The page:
Vying for a sartorial breath of fresh air? Meet emerging design talent Max Gengos. Formerly an associate womenswear designer at Calvin Klein, Gengos has infused the label’s minimalist approach into his first collection, which debuted for Resort 2015. Before CK, the Cornell University alum interned for the likes of Derek Lam, Anna Sui, and Marc Jacobs. It took six months to piece the whole collection together, he’s already secured factories that work with the likes of The Row, Zac Posen, and Alexander Wang and he sources fabric from the top mills in France and Italy. We’ll see where he takes it from here…
How did your training at Calvin Klein inform your aesthetic?
Working at Calvin Klein had a huge impact on my aesthetic as a designer. CK is a massive fashion powerhouse brand, and it was so great to see that side of the fashion industry. My time there really helped evaluate my design aesthetic from a customer standpoint. As much as it’s fun to design one-of-a-kind couture pieces, fashion is a business, so you have to create pieces with elements that the customer can justify spending her money on.
How long have you been preparing your first collection, Resort 2015?
I’ve been preparing this collection for about six months. I have to say the most difficult part of piecing together my first line was deciding which garments to make. It was really important to me that the pieces I chose communicated my visual vocabulary and aesthetic, but also stayed relatable and commercial.
Tell us more about this collection.
My resort collection was inspired by the fusion of space and the desert. I love the concept of marrying the celestial with the terrestrial. A signature of mine is wrapping seam and dart work creating form flattering “incisions” that wrap themselves around the body and give each garment a really modern feeling. Combining that with my fabrics helped to communicate the marriage of warm and rich natural elements, with the colder futurism associated with space.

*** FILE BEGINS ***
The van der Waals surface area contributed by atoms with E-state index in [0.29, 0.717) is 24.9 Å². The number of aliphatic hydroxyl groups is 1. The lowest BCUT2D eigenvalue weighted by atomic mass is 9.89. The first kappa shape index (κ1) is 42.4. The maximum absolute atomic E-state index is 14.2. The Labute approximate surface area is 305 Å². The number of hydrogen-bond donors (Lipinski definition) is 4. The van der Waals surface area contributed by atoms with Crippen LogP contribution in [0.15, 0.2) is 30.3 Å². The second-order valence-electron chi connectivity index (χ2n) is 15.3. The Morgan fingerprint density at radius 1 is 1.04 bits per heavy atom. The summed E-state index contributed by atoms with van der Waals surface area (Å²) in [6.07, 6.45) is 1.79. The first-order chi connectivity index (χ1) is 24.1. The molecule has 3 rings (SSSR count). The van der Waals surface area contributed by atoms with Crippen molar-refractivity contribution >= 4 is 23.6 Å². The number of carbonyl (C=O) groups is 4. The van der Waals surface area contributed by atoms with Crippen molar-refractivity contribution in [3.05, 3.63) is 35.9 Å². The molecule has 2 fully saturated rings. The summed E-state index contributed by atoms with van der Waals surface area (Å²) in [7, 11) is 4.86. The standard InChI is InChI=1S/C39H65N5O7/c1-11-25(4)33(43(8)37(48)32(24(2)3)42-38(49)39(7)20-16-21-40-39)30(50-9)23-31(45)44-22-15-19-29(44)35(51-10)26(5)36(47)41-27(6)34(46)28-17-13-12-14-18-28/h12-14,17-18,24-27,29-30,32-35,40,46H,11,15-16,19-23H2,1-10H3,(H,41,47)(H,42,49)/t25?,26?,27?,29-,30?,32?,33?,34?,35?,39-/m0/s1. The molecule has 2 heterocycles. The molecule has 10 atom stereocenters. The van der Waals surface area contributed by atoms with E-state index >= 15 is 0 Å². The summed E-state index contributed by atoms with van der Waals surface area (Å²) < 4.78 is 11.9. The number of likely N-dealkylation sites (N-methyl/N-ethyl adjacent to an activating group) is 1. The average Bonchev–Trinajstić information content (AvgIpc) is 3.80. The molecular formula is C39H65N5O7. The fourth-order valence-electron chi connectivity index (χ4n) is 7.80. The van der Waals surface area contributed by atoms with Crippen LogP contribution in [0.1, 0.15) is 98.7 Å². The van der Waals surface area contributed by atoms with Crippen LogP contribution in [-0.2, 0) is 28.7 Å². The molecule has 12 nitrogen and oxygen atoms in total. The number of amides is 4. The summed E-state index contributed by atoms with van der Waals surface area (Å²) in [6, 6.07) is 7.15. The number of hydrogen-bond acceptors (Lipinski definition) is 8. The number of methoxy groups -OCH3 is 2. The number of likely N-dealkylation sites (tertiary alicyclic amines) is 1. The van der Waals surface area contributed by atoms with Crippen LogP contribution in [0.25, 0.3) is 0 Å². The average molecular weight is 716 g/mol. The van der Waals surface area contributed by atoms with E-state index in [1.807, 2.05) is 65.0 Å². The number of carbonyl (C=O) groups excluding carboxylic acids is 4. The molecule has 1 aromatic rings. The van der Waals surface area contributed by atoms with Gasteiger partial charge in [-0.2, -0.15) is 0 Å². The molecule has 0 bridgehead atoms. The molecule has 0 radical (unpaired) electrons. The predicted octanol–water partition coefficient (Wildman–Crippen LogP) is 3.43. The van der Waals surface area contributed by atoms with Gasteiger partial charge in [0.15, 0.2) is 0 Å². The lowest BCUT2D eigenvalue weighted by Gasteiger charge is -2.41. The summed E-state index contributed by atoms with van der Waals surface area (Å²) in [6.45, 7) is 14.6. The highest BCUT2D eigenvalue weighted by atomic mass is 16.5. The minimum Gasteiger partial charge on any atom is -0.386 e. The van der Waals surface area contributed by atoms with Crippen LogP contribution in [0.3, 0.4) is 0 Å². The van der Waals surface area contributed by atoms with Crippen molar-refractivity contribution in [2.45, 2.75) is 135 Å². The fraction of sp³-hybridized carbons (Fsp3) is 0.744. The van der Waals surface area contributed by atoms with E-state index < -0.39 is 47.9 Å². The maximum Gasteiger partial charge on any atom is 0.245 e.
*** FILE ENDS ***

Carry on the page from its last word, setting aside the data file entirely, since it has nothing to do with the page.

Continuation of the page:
Your site boasts that the brand is all about “responsible luxury.” What does that mean, exactly?
It’s extremely important to know where your product is coming from, who is making it, and support ethical production in the garment industry. Just as the high-end and luxury market sets fashion trends that trickle down into the masses, so too should it begin to promote ethical production and let the mass market follow suit.
Who would you love to dress in your clothes?
I would love to dress women like Marion Cotillard, Angelina Jolie, and Charlize Theron. They embody the type of strong, beautiful, and feminine alpha-type for which I design.
So what did you learn about red carpet dressing from Calvin Klein?
Calvin Klein does such an amazing job dressing women for the red carpet—they never look overdone, uncomfortable, or like fashion victims. I love how effortless celebrities look in their clothes. Celebrities and clients need to be comfortable and confident in their clothes on the red carpet. If they aren’t, it definitely shows.